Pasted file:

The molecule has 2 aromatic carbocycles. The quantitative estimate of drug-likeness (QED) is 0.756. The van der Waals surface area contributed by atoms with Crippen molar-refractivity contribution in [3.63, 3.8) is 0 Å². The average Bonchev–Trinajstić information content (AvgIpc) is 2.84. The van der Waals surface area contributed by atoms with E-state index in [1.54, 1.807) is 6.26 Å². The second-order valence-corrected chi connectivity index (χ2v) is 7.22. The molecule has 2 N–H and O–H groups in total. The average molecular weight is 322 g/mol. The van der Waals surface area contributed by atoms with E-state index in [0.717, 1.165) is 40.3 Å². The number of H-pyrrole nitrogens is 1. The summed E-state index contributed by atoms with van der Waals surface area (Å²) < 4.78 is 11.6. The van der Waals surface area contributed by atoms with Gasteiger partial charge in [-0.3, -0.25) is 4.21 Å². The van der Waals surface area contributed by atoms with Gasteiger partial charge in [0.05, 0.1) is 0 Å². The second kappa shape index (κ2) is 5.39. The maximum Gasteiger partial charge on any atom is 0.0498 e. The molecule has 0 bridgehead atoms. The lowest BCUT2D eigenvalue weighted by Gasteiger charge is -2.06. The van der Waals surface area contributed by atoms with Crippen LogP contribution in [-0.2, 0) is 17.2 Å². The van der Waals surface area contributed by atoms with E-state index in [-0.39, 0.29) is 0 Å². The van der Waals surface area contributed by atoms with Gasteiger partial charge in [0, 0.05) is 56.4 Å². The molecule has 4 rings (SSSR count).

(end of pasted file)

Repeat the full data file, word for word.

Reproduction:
The molecule has 2 aromatic carbocycles. The quantitative estimate of drug-likeness (QED) is 0.756. The van der Waals surface area contributed by atoms with Crippen molar-refractivity contribution in [3.63, 3.8) is 0 Å². The average Bonchev–Trinajstić information content (AvgIpc) is 2.84. The van der Waals surface area contributed by atoms with E-state index in [1.54, 1.807) is 6.26 Å². The second-order valence-corrected chi connectivity index (χ2v) is 7.22. The molecule has 2 N–H and O–H groups in total. The average molecular weight is 322 g/mol. The van der Waals surface area contributed by atoms with E-state index in [0.717, 1.165) is 40.3 Å². The number of H-pyrrole nitrogens is 1. The summed E-state index contributed by atoms with van der Waals surface area (Å²) < 4.78 is 11.6. The van der Waals surface area contributed by atoms with Gasteiger partial charge in [-0.3, -0.25) is 4.21 Å². The van der Waals surface area contributed by atoms with Gasteiger partial charge in [0.05, 0.1) is 0 Å². The second kappa shape index (κ2) is 5.39. The maximum Gasteiger partial charge on any atom is 0.0498 e. The molecule has 0 bridgehead atoms. The lowest BCUT2D eigenvalue weighted by Gasteiger charge is -2.06. The van der Waals surface area contributed by atoms with Crippen LogP contribution in [-0.2, 0) is 17.2 Å². The van der Waals surface area contributed by atoms with E-state index in [-0.39, 0.29) is 0 Å². The van der Waals surface area contributed by atoms with Gasteiger partial charge in [0, 0.05) is 56.4 Å². The molecule has 4 rings (SSSR count).